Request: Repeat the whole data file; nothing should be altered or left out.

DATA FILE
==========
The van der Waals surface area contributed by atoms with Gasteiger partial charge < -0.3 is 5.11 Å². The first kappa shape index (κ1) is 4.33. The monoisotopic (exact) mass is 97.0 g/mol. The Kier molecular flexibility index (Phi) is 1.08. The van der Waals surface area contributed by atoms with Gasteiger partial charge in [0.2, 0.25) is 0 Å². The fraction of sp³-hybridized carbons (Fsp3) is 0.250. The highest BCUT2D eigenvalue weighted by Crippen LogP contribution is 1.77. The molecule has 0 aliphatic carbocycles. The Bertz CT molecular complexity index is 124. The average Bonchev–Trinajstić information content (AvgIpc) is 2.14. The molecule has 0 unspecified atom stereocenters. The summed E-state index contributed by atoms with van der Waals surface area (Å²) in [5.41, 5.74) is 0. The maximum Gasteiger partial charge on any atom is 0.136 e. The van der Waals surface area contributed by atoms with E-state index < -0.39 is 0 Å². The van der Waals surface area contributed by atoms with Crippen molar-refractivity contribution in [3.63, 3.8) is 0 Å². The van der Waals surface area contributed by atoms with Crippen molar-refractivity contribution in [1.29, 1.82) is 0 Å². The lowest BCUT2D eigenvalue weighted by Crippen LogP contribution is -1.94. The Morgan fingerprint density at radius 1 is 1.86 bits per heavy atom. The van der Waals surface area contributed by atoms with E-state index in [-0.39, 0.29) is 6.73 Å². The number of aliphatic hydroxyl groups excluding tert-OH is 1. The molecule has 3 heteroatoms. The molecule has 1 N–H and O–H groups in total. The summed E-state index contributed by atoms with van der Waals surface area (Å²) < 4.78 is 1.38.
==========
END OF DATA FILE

The van der Waals surface area contributed by atoms with Gasteiger partial charge < -0.3 is 5.11 Å². The first kappa shape index (κ1) is 4.33. The monoisotopic (exact) mass is 97.0 g/mol. The Kier molecular flexibility index (Phi) is 1.08. The van der Waals surface area contributed by atoms with Gasteiger partial charge in [0.2, 0.25) is 0 Å². The fraction of sp³-hybridized carbons (Fsp3) is 0.250. The highest BCUT2D eigenvalue weighted by Crippen LogP contribution is 1.77. The molecule has 0 aliphatic carbocycles. The Bertz CT molecular complexity index is 124. The average Bonchev–Trinajstić information content (AvgIpc) is 2.14. The molecule has 0 unspecified atom stereocenters. The summed E-state index contributed by atoms with van der Waals surface area (Å²) in [5.41, 5.74) is 0. The maximum Gasteiger partial charge on any atom is 0.136 e. The van der Waals surface area contributed by atoms with E-state index < -0.39 is 0 Å². The van der Waals surface area contributed by atoms with Crippen molar-refractivity contribution in [3.63, 3.8) is 0 Å². The van der Waals surface area contributed by atoms with Crippen molar-refractivity contribution in [1.29, 1.82) is 0 Å². The lowest BCUT2D eigenvalue weighted by Crippen LogP contribution is -1.94. The Morgan fingerprint density at radius 1 is 1.86 bits per heavy atom. The van der Waals surface area contributed by atoms with E-state index in [-0.39, 0.29) is 6.73 Å². The number of aliphatic hydroxyl groups excluding tert-OH is 1. The molecule has 3 heteroatoms. The molecule has 1 N–H and O–H groups in total. The summed E-state index contributed by atoms with van der Waals surface area (Å²) < 4.78 is 1.38.